Read all about the pros and cons of an implied contract, what it is, and the meaning behind them right here.
Not all contracts need to be written down. Some arrangements are simply agreed implicitly - sometimes verbally, or sometimes without ever speaking about an agreement at all. Yet, they still have legal standing. Here, we look at implied contracts and what the contract meaning behind such agreements really are.
There are two types of implied contracts. An implied-in-fact contract and an implied in law contract. They both have a similar implied contract definition, but it is how the contracts themselves come about that is different.
An implied-in-fact contract is when two parties come to an obligation that transpires through the situation and actions of the parties involved. It may also occur through past actions that therefore create an implicit agreement about an arrangement in the future.
An implied in law contract varies from a implied-in-fact contract as it means that neither party involved ever intended to enter into an arrangement. Still, due to circumstances that occurred, they did anyway. It can also sometimes be known as a quasi-contract.
Understanding the terminology and concept behind implied contracts is key to grasping them, but reading through a few examples of what they are can really help in mastering them.
An implied-in-fact contract, the one where an agreement is reached through actions and conduct of the parties involved, could be when one party (A) carries out a task for the other (B), like lawn mowing. The remuneration for that task is never written down, but instead, the party who has the lawn mown gives the other a minimum wage in return. That is an implied-in-fact contract. And, if that transaction and agreement are not abided by - for instance, if B does not pay A - party A will have some grounds that the contract is not being followed.
In comparison, an implied in law contract - where an agreement transpires without previous intention - could be when one party (C) provides a service for the other party (D) without party D asking for that service to be performed. A typical example of this would be if party C were a doctor who saw that party D is choking when out at a restaurant. Should the doctor, party C, then perform the Heimlich maneuver on party D, party C is entitled to send party D a bill for his services. Party D is required to pay it.
Given the grey areas that can arise when using an implied contract, at Contractbook, we recommend using an express contract instead. An express contract is a document that details the terms and conditions of an agreement. As opposed to being implicitly agreed to, the nuts and bolts of an agreement are explicitly stated so that there is little room for confusion or misunderstanding between two parties. Any one of our templates in our contract library will be an excellent basis for an express contract. Plus they can help you from the outset with the legal design of an agreement.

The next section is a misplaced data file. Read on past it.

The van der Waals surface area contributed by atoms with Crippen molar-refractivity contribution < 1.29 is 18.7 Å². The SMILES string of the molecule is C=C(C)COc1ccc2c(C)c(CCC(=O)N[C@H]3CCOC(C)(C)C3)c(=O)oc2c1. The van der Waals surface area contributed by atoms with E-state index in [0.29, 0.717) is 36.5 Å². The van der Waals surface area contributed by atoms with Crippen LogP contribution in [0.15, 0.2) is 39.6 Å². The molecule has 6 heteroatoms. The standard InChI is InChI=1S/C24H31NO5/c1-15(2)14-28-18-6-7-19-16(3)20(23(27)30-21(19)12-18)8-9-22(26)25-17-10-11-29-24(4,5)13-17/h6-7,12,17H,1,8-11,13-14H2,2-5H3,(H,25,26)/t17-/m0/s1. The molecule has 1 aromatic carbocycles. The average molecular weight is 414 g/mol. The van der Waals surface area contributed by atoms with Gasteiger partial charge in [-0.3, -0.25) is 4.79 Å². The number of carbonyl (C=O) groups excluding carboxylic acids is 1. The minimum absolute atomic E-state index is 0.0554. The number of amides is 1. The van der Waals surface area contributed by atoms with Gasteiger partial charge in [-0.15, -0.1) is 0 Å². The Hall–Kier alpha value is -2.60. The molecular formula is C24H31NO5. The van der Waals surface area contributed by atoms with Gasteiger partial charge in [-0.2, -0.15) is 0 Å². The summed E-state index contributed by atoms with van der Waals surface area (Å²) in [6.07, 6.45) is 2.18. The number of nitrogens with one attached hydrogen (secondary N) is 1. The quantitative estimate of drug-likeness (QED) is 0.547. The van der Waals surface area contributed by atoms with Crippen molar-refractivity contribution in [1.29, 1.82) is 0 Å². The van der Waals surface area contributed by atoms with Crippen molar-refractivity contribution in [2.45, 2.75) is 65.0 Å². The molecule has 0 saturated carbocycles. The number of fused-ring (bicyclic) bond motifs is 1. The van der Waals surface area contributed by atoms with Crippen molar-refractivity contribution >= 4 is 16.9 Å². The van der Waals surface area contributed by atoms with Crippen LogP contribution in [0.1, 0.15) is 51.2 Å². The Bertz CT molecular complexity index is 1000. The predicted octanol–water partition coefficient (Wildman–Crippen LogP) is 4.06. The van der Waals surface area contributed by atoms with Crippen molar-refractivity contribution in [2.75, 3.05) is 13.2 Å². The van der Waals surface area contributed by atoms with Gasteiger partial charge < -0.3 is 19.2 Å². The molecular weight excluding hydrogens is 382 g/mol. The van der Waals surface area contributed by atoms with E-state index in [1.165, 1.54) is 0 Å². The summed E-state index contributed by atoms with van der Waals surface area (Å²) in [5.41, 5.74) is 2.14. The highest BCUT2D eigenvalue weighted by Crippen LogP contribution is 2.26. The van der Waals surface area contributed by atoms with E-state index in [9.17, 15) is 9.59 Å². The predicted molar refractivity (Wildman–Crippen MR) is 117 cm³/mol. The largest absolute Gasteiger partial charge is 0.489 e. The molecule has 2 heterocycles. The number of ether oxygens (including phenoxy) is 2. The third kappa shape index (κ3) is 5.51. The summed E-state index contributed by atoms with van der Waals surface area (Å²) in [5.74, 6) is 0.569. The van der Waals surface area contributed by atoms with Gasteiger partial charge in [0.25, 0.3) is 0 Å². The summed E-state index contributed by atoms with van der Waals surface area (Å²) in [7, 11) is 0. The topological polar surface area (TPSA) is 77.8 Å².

The most obvious pros of an implied contract are that you do not have to write a contract down to have some legal standing if you feel aggrieved by another party. In the instance of the lawn mowing, if you were the party who was not paid for a time that you mowed the lawn, you would want (in theory) for that wrong to be righted, and legally speaking, you could seek compensation.
The problem, however, is with enforcing implied contracts. Express contracts are far easier to prove that a party has not kept up their side of the agreement. Signing a written contract can be a far more reliable basis for a deal than resorting to an implied contract. There are several reasons for this.
Firstly, should a party not keep their side of the agreement, the contract can be legally enforced. There are, therefore, legal ramifications that can be sizable if they breach the contract. Secondly, a written contract means that both parties know what is required of them from the start. Targets are therefore met far more consistently than without the written document. The results detailed in the contract are therefore more likely to be created and to a better standard. For example, in the case of the lawn, party B will be paid on time instead of not all. Party A will have their lawns mowed every week, as opposed to irregularly.
Ultimately, implied contracts are good in that if two parties do not sign a formal agreement, one party can still seek legal remedy should they feel that the other party has done wrong by them - concerning their implicit agreement. However, given how difficult they can be to enforce due to hard to measure metrics, signing a written contract is by far the better route to go down. In doing so, you will not have to rely on a ‘he said she said’ argument to prove your case should you need to in the future. Resolving a dispute with a written contract is far more straightforward - plus, they minimize the chances of a conflict in the first place.